However, through the mythology which has sprouted from the body of threat assessment - that bioweapons are easy to make - various parts of the country now endure a platoon of men in hazmat suits whenever the irate unbalanced choose to vent their spleen. "I'm mad as Hell!" rail anonymous Joe the Nuisances, shaking fists at the TV after they've spooned some flour into envelopes addressed to banks.

In terms of providing a vaccine as defense against anthrax, it's been about cornering hundreds of millions of dollars in guaranteed buys, a big slice from the Bush administration's $6 billion dollar Bioshield legislation.

* Editor's note: George is here talking in the context of the current 'war on terror', and is aware of the case of Georgi Markov referred to by several commenters. Markov was assassinated in 1978 by the injection of ricin weaponised for the Bulgarian secret service. In several previous articles George has covered the sheer impracticality of ricin of this purity being produced by terrorists, or indeed of it being any use to them.

Mobile application security vulnerability report

Next page: The terror gene

More from The Register

next story
UK government officially adopts Open Document Format
Microsoft insurgency fails, earns snarky remark from UK digital services head
Major problems beset UK ISP filth filters: But it's OK, nobody uses them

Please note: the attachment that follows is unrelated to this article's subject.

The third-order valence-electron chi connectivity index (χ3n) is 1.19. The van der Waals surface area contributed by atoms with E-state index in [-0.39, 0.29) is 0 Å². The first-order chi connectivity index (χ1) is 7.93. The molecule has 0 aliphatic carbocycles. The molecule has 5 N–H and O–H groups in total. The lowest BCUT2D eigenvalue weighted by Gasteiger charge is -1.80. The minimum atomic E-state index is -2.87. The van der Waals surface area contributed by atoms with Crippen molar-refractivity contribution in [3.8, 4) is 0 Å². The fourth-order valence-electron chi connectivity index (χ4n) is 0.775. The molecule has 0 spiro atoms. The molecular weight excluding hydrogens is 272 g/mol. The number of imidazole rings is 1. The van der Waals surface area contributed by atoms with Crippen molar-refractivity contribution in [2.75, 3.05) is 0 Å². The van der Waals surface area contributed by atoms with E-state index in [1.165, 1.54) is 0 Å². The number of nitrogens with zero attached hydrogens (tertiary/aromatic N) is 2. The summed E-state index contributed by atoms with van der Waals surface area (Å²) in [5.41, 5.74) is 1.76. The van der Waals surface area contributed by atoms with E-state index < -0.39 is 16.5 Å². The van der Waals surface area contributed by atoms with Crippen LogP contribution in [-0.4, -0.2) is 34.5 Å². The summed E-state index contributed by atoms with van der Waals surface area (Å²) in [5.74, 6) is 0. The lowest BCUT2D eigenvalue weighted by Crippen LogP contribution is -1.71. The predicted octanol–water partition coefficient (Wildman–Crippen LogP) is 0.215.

It's almost as though pr0n was actually rather popular
US Social Security 'wasted $300 million on an IT BOONDOGGLE'
Scrutiny committee bods probe derailed database project
HP, Microsoft prove it again: Big Business doesn't create jobs
SMEs get lip service - what they need is dinner at the Club
ITC: Seagate and LSI can infringe Realtek patents because Realtek isn't in the US
Land of the (get off scot) free, when it's a foreign owner
Arrr: Freetard-bothering Digital Economy Act tied up, thrown in the hold
Ministry of Fun confirms: Yes, we're busy doing nothing
Australia floats website blocks and ISP liability to stop copyright thieves
Big Content could get the right to order ISPs to stop traffic
Help yourself to anyone's photos FOR FREE, suggests UK.gov
Copyright law reforms will keep m'learned friends busy
prev story

Whitepapers

Top three mobile application threats
Prevent sensitive data leakage over insecure channels or stolen mobile devices.
Implementing global e-invoicing with guaranteed legal certainty
Explaining the role local tax compliance plays in successful supply chain management and e-business and how leading global brands are addressing this.
Top 8 considerations to enable and simplify mobility
In this whitepaper learn how to successfully add mobile capabilities simply and cost effectively.
Application security programs and practises
Follow a few strategies and your organization can gain the full benefits of open source and the cloud without compromising the security of your applications.
The Essential Guide to IT Transformation
ServiceNow discusses three IT transformations that can help CIO's automate IT services to transform IT and the enterprise.